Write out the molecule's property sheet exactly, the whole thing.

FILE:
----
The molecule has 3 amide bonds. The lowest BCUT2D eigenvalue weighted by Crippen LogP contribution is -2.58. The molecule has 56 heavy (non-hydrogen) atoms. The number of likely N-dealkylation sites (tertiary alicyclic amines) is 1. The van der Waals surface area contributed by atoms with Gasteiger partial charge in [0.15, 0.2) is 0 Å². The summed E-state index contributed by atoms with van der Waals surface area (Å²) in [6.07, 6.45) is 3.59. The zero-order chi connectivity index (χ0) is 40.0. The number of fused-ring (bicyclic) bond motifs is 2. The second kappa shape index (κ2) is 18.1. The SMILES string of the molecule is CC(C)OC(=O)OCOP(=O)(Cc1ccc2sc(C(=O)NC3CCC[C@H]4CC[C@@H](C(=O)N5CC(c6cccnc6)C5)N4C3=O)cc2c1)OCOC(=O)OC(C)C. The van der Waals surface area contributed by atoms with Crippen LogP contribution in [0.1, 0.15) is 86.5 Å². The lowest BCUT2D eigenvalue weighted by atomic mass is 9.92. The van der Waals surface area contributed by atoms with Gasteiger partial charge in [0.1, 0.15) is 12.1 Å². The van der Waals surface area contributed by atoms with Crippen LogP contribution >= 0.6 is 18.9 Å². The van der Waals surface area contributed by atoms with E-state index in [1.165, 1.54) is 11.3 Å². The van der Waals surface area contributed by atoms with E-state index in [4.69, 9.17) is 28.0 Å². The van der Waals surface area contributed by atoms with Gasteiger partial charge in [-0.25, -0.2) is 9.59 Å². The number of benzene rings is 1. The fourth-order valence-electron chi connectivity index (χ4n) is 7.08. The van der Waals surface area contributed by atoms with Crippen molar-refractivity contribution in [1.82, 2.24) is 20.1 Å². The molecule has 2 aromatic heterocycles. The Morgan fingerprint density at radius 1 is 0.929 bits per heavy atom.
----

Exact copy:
The molecule has 3 amide bonds. The lowest BCUT2D eigenvalue weighted by Crippen LogP contribution is -2.58. The molecule has 56 heavy (non-hydrogen) atoms. The number of likely N-dealkylation sites (tertiary alicyclic amines) is 1. The van der Waals surface area contributed by atoms with Gasteiger partial charge in [0.15, 0.2) is 0 Å². The summed E-state index contributed by atoms with van der Waals surface area (Å²) in [6.07, 6.45) is 3.59. The zero-order chi connectivity index (χ0) is 40.0. The number of fused-ring (bicyclic) bond motifs is 2. The second kappa shape index (κ2) is 18.1. The SMILES string of the molecule is CC(C)OC(=O)OCOP(=O)(Cc1ccc2sc(C(=O)NC3CCC[C@H]4CC[C@@H](C(=O)N5CC(c6cccnc6)C5)N4C3=O)cc2c1)OCOC(=O)OC(C)C. The van der Waals surface area contributed by atoms with Crippen LogP contribution in [0.1, 0.15) is 86.5 Å². The lowest BCUT2D eigenvalue weighted by atomic mass is 9.92. The van der Waals surface area contributed by atoms with Gasteiger partial charge in [0.1, 0.15) is 12.1 Å². The van der Waals surface area contributed by atoms with Crippen LogP contribution >= 0.6 is 18.9 Å². The van der Waals surface area contributed by atoms with E-state index in [1.165, 1.54) is 11.3 Å². The van der Waals surface area contributed by atoms with E-state index in [4.69, 9.17) is 28.0 Å². The van der Waals surface area contributed by atoms with Gasteiger partial charge in [-0.25, -0.2) is 9.59 Å². The number of benzene rings is 1. The fourth-order valence-electron chi connectivity index (χ4n) is 7.08. The van der Waals surface area contributed by atoms with Crippen molar-refractivity contribution in [1.82, 2.24) is 20.1 Å². The molecule has 2 aromatic heterocycles. The Morgan fingerprint density at radius 1 is 0.929 bits per heavy atom.